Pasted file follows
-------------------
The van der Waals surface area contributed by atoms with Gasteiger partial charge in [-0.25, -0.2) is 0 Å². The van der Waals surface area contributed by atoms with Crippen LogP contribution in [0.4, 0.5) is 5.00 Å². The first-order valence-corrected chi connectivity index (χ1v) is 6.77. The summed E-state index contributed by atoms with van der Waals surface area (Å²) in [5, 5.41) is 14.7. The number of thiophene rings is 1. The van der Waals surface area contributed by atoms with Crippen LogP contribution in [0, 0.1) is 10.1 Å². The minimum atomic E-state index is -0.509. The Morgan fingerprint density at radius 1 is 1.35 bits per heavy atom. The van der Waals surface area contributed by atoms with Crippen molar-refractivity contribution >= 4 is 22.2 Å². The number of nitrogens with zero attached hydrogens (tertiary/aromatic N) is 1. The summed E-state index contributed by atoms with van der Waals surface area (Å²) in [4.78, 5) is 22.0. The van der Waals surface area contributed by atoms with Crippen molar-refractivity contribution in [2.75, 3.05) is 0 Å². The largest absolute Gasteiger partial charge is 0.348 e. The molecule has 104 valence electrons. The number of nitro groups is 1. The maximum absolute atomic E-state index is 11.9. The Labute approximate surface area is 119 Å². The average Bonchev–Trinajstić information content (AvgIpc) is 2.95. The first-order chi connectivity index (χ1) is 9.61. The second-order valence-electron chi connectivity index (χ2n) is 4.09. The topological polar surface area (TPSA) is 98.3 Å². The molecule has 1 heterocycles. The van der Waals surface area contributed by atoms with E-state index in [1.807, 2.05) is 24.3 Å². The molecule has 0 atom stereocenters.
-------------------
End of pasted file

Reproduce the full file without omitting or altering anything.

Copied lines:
The van der Waals surface area contributed by atoms with Gasteiger partial charge in [-0.25, -0.2) is 0 Å². The van der Waals surface area contributed by atoms with Crippen LogP contribution in [0.4, 0.5) is 5.00 Å². The first-order valence-corrected chi connectivity index (χ1v) is 6.77. The summed E-state index contributed by atoms with van der Waals surface area (Å²) in [5, 5.41) is 14.7. The number of thiophene rings is 1. The van der Waals surface area contributed by atoms with Crippen LogP contribution in [0, 0.1) is 10.1 Å². The minimum atomic E-state index is -0.509. The Morgan fingerprint density at radius 1 is 1.35 bits per heavy atom. The van der Waals surface area contributed by atoms with Crippen molar-refractivity contribution >= 4 is 22.2 Å². The number of nitrogens with zero attached hydrogens (tertiary/aromatic N) is 1. The summed E-state index contributed by atoms with van der Waals surface area (Å²) in [4.78, 5) is 22.0. The van der Waals surface area contributed by atoms with Crippen molar-refractivity contribution in [2.75, 3.05) is 0 Å². The largest absolute Gasteiger partial charge is 0.348 e. The molecule has 104 valence electrons. The number of nitro groups is 1. The maximum absolute atomic E-state index is 11.9. The Labute approximate surface area is 119 Å². The average Bonchev–Trinajstić information content (AvgIpc) is 2.95. The first-order chi connectivity index (χ1) is 9.61. The second-order valence-electron chi connectivity index (χ2n) is 4.09. The topological polar surface area (TPSA) is 98.3 Å². The molecule has 1 heterocycles. The van der Waals surface area contributed by atoms with E-state index in [1.807, 2.05) is 24.3 Å². The molecule has 0 atom stereocenters.